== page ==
Today, Jakob Barry guest posts about how ceiling racks can help save space in a small kitchen:
When the house I grew up in was going to be sold, I was one of the lucky ones who got to clean it out. Among the things that were given to me were a bunch of good quality pots and pans, the kind made to last a lifetime. In a way they already had lasted a good forty years, so I’ll call it two lifetimes!
After packing and shipping my new belongings, the boxes arrived and sat around in my living room for a while till I could figure out what to do with them. It wasn’t that there were so many, but my kitchen in the small home I was living in couldn’t handle the overload.
I probably could have stuffed a few here and there but I generally like to have the abode in reasonable shape, which means as little clutter and extra tchotchkes lying around as possible.
I searched for all kinds of solutions until a friend suggested I was overlooking the obvious to ease my predicament: a kitchen ceiling rack.
I hadn’t thought about using one, but when he described his success in straightening out kitchenware with one of these hanging apparatuses I decided to give it a try.
I learned how kitchen ceiling racks come in all different shapes and sizes which is great for any home, especially small ones that can have odd interior designs.
Furthermore, there’s something about ceiling racks that always provide additional character to a setting. Most professional kitchens use ceiling racks and when one is fitted into a home, the resident comes across a little more chef-like. Their disposition can also add to the décor.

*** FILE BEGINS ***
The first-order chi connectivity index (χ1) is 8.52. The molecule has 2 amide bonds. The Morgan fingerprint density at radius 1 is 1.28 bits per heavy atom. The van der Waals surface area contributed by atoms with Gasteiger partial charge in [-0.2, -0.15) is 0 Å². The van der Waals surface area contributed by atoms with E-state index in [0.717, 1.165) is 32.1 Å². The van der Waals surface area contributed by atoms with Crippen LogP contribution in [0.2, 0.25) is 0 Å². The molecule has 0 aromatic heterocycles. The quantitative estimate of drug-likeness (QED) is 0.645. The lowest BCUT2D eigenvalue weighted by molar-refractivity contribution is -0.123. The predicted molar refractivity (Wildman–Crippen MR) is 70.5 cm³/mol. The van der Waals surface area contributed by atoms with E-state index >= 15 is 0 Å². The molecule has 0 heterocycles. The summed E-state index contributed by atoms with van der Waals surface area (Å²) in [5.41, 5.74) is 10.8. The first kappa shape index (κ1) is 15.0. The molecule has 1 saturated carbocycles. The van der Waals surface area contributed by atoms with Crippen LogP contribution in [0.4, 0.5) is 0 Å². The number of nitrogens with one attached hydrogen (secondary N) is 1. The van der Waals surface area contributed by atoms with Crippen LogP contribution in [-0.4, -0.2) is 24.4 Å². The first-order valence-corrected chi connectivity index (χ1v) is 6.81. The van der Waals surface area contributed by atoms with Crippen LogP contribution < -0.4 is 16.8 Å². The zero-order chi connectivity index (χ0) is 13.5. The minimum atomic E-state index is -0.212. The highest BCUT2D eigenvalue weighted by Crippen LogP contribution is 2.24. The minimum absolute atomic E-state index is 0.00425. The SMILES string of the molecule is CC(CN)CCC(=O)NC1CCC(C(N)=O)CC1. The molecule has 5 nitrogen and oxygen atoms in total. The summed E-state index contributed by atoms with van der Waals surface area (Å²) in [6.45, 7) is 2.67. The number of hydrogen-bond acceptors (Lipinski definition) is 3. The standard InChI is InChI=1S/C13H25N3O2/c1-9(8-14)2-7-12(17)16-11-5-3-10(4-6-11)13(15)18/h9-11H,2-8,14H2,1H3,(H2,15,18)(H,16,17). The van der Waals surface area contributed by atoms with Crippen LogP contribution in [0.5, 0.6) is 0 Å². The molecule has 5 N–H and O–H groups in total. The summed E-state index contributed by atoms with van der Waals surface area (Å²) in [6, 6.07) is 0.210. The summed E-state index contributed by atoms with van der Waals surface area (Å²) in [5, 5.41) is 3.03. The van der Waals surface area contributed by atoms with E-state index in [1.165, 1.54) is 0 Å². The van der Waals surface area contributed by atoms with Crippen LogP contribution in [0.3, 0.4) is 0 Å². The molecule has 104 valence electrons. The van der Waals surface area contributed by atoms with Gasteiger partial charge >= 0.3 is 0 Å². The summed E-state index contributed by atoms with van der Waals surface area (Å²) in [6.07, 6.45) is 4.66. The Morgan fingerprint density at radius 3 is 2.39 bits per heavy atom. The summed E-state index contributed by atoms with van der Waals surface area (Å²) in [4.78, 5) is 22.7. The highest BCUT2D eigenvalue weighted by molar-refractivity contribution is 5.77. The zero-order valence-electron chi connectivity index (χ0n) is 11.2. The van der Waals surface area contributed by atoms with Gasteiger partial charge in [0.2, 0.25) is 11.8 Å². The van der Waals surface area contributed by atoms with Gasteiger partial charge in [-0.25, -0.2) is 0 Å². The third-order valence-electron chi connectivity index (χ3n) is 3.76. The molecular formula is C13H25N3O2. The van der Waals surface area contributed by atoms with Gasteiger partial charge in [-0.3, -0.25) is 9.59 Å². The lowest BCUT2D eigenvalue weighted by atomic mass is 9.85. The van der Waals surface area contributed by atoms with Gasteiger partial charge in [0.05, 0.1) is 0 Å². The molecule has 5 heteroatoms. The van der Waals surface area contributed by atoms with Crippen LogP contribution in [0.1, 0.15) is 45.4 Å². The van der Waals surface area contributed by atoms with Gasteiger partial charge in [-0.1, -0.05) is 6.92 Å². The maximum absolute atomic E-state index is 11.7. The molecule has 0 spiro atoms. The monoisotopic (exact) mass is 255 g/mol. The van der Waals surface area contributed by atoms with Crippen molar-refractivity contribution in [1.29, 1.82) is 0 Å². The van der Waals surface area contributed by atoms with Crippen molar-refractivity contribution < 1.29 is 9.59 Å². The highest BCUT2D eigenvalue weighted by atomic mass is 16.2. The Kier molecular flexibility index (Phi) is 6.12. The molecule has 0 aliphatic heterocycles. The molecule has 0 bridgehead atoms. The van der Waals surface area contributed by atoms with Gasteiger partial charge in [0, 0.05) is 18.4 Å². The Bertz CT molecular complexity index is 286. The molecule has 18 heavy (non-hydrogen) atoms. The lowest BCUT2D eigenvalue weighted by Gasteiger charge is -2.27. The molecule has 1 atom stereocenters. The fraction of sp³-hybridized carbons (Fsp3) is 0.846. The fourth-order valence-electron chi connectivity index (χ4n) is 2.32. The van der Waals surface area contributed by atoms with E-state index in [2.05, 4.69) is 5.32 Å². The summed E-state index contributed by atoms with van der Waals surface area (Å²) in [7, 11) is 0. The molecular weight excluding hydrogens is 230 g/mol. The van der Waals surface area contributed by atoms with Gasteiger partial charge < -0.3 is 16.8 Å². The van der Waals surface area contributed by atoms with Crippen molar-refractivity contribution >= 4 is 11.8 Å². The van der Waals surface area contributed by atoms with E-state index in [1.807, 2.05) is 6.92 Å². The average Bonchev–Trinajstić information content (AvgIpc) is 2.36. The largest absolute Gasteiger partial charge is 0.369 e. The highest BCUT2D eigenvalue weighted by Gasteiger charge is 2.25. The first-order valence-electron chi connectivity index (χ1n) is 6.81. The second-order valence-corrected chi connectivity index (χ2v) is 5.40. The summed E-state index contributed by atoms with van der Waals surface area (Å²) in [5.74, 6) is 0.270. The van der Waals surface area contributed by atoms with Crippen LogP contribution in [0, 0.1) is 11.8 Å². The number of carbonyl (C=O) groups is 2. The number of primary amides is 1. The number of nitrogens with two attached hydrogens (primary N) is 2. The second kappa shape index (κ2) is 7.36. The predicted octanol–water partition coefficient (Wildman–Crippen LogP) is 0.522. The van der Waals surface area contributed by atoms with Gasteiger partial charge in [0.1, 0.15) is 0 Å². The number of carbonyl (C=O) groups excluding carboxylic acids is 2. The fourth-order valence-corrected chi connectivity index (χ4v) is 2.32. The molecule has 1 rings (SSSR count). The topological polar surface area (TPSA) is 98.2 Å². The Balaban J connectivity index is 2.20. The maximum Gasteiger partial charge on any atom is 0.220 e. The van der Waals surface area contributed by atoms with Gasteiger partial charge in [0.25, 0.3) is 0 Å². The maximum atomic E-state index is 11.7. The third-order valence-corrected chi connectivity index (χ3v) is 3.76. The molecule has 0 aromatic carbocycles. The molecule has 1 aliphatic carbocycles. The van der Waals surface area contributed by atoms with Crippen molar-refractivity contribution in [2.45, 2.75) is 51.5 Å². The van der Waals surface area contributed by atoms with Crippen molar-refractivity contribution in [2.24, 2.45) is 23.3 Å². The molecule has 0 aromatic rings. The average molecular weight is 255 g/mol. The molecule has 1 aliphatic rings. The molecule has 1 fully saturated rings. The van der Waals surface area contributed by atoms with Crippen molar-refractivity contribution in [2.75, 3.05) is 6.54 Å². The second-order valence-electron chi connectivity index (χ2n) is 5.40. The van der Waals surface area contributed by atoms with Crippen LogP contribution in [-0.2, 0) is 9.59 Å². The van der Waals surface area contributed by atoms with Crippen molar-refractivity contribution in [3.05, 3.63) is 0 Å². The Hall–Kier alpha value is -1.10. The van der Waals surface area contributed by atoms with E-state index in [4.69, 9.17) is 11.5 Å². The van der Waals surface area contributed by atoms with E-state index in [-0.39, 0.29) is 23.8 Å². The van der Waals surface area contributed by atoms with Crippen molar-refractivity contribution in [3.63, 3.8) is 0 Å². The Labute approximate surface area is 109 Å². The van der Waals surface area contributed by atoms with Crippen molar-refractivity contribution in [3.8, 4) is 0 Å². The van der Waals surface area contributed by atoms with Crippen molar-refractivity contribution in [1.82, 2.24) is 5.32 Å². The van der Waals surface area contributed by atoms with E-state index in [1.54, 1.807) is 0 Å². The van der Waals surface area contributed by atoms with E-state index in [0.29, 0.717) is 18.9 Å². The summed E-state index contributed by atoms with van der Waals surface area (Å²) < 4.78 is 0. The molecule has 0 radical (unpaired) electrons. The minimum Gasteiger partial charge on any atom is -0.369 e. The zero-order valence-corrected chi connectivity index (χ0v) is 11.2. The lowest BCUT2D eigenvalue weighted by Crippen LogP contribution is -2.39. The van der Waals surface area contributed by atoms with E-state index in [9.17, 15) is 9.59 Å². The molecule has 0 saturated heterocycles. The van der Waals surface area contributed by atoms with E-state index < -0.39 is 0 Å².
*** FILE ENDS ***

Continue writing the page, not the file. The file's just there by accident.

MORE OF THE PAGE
Nevertheless, the most important thing to consider in a ceiling rack for the small home (or any home for that matter) is safety.
No, they don’t bite and aren’t prime targets for thieves, but racks must be secure to the ceiling as the amount of weight they could hold, even in a small home, can be a hazard when falling.
That’s why if you aren’t well versed in DIYing, they should be installed by a handyman who understands what’s behind the walls and ceilings of a home. This includes knowing where joists or studs are for connecting the bolts and chains where the rack hangs. Connecting them to joists will make them sturdy enough to carry their burden.
Two places that aren’t suited for placing your rack:
- Over an oven, as it can be dangerous
- Near a window, as blocking one of the few
views to the outside world probably won’t enhance the aesthetics.
If you choose to go with a ceiling rack in your small home, it can be a great accessory for the kitchen that won’t get in the way. It will alleviate stress from other areas of the kitchen and best of all you’ll have easy access to some of your favorite pots and pans.
Jakob Barry is a home improvement journalist for Networx.com. He writes about house remodeling for pros across the U.S.
Do you use ceiling racks in your kitchen? What experiences have you had with them? How do you keep dust and pet hair out of your pots and pans?